Plans to build electricity pylons across Shropshire and Mid Wales would “desecrate” the region, former Conservative party leader William Hague has warned.
Mr Hague, Leader of the House of Commons and former Foreign Secretary said it is important to “preserve the best of the countryside”, and threw his weight behind Montgomeryshire MP Glyn Davies’s demand that National Grid shelves plans for 33 miles of electricity cables between Mid Wales and Lower Frankton.
Mr Hague said: “I support what Glyn Davies has said about it, fighting a very strong campaign about it. Personally I am a great believer in preserving the best of the countryside and it is very important not to desecrate it.
“Pylons have a particular tendency to do that.
“I know there is a debate about undergrounding, as there should be, but Glyn has made some good arguments against the whole project.”
Mr Hague was speaking ahead of his first public engagement in Mid Wales since revealing he would be making Montgomeryshire his home when he steps down as MP for Richmond following this May’s General Election.
He also said he wanted to see local people being able to influence planning decisions over pylons and windfarms.
He said: “I would like to see decision making for local people in windfarm decisions and these sort of decisions are really important for Mid Wales in the General Election because a Conservative Government will make sure there are no more new subsidies for wind farm projects that are not in the pipeline.”
Mr Hague also reiterated his views in a question and answer session following a talk to hundreds of Mid Wales residents at Welshpool Town Hall.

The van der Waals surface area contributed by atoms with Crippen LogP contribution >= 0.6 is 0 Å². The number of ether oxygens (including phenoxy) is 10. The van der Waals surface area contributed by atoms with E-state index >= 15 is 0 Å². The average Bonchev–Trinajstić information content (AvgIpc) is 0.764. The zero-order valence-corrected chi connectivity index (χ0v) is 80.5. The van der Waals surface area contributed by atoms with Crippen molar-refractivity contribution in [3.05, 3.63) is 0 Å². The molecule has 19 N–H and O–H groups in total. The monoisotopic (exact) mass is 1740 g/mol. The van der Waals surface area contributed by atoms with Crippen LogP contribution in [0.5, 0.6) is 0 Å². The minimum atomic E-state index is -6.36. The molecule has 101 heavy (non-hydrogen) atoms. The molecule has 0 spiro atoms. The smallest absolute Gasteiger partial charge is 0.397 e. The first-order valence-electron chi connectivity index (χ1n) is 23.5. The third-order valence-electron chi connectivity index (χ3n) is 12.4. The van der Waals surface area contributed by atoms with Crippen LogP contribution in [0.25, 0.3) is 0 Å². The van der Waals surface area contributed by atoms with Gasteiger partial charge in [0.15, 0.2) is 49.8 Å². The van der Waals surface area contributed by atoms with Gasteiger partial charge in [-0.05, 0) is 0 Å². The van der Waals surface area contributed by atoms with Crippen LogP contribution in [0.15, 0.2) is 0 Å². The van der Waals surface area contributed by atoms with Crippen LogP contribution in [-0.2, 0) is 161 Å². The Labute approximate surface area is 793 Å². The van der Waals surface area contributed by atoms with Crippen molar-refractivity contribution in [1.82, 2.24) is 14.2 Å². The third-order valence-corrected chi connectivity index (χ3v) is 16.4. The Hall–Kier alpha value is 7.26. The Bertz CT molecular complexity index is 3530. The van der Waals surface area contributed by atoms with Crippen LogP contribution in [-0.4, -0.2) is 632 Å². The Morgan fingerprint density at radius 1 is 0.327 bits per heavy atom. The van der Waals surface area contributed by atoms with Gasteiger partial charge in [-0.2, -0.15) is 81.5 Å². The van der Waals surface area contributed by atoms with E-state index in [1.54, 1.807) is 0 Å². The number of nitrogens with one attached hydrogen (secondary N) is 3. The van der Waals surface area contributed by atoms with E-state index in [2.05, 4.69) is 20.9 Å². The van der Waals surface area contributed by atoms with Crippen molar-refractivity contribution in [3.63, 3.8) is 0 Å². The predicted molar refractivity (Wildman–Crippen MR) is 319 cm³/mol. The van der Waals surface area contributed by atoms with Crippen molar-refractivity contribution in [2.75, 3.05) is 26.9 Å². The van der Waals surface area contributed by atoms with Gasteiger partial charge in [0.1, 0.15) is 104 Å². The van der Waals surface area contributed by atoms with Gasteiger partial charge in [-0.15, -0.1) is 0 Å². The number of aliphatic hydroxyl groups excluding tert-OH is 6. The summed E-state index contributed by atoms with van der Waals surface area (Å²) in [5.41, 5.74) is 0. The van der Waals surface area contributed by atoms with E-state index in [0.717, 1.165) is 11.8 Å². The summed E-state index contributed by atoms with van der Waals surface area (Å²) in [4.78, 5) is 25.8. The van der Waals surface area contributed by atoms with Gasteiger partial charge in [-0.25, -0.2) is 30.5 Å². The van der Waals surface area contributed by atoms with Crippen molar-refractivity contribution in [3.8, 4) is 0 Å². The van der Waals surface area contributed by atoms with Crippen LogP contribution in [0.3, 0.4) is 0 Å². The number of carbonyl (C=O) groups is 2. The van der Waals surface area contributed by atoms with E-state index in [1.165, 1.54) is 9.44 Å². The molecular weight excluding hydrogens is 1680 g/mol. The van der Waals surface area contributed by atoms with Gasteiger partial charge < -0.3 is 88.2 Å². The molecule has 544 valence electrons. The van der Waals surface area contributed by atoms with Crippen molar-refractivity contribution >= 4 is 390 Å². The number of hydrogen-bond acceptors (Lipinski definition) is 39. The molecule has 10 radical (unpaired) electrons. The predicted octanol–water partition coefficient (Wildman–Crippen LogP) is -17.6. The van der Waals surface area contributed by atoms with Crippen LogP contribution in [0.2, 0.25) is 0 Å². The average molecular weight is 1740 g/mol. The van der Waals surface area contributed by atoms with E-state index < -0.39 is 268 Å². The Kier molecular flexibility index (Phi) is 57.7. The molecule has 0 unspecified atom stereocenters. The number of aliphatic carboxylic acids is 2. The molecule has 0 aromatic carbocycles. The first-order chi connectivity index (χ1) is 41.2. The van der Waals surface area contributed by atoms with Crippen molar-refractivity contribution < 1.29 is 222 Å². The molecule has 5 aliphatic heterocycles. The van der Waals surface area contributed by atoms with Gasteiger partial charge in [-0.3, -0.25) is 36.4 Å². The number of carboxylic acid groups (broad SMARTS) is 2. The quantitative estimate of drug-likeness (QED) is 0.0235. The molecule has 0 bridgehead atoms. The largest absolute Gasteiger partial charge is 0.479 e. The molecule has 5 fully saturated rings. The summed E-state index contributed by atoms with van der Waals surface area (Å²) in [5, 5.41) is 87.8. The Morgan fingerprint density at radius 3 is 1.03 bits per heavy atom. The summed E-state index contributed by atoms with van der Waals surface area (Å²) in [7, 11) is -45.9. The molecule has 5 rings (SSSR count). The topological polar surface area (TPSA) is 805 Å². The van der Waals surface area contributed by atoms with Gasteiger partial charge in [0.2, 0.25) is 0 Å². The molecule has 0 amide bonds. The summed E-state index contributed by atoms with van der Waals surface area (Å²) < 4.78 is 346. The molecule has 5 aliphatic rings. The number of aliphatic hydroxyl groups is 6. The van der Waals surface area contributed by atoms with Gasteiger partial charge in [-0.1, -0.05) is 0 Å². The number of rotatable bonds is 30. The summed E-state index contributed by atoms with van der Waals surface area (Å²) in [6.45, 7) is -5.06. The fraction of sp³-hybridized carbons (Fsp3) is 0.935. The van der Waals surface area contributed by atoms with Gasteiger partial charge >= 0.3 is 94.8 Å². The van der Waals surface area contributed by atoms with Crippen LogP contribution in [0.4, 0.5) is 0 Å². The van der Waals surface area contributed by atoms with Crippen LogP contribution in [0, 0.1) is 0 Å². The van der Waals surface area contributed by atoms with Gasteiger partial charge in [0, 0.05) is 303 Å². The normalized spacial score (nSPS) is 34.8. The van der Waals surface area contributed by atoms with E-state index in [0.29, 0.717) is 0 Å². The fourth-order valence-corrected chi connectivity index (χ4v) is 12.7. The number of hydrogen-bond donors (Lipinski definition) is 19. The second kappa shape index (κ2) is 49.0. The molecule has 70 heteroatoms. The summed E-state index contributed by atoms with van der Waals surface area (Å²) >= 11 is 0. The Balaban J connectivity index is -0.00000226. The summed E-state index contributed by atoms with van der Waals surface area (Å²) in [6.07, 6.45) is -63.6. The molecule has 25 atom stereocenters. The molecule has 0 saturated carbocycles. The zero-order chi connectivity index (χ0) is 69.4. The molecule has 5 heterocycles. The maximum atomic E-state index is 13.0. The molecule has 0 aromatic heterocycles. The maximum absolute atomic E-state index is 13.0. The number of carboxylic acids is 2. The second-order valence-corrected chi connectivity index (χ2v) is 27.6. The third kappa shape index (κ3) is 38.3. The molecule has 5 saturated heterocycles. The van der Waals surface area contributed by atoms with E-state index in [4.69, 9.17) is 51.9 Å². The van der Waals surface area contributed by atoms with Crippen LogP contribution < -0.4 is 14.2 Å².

Responding to a question of how far he would be able to support campaigns against windfarms and pylons, Mr Hague said: “Funnily enough I fought in North Yorkshire against a line of pylons for many years. I think Glyn, with many local people has fought a very strong campaign on this.
“The important thing at UK level is to be clear that we are reaching the end of development of onshore windfarms. We need renewable energy but we cannot go along forever like that so it is important to bring an end to new subsidies for windfarms which are not already in the pipeline.”
Earlier this month Mr Davies secured a parliamentary debate on the issue where he urged Amber Rudd, Parliamentary Under Secretary of State at the Department of Energy & Climate Change, to ask National Grid to call off, or suspend its Mid Wales Connection Project.
He said: “It involves the industrialisation, and desecration, of the wondrous part of Wales where I live – and have always lived.
“The whole basis of National Grid’s approach has been to create an assumption that its proposals and all the consequent wind farms are inevitable.
“The line has been ‘you cannot stop us, so you might as well help us – and make the best of it, no point in protesting, it’s inevitable’.
“So far, more than £15 million has been spent on this project. It’s a blatant attempt to influence the planning process.”
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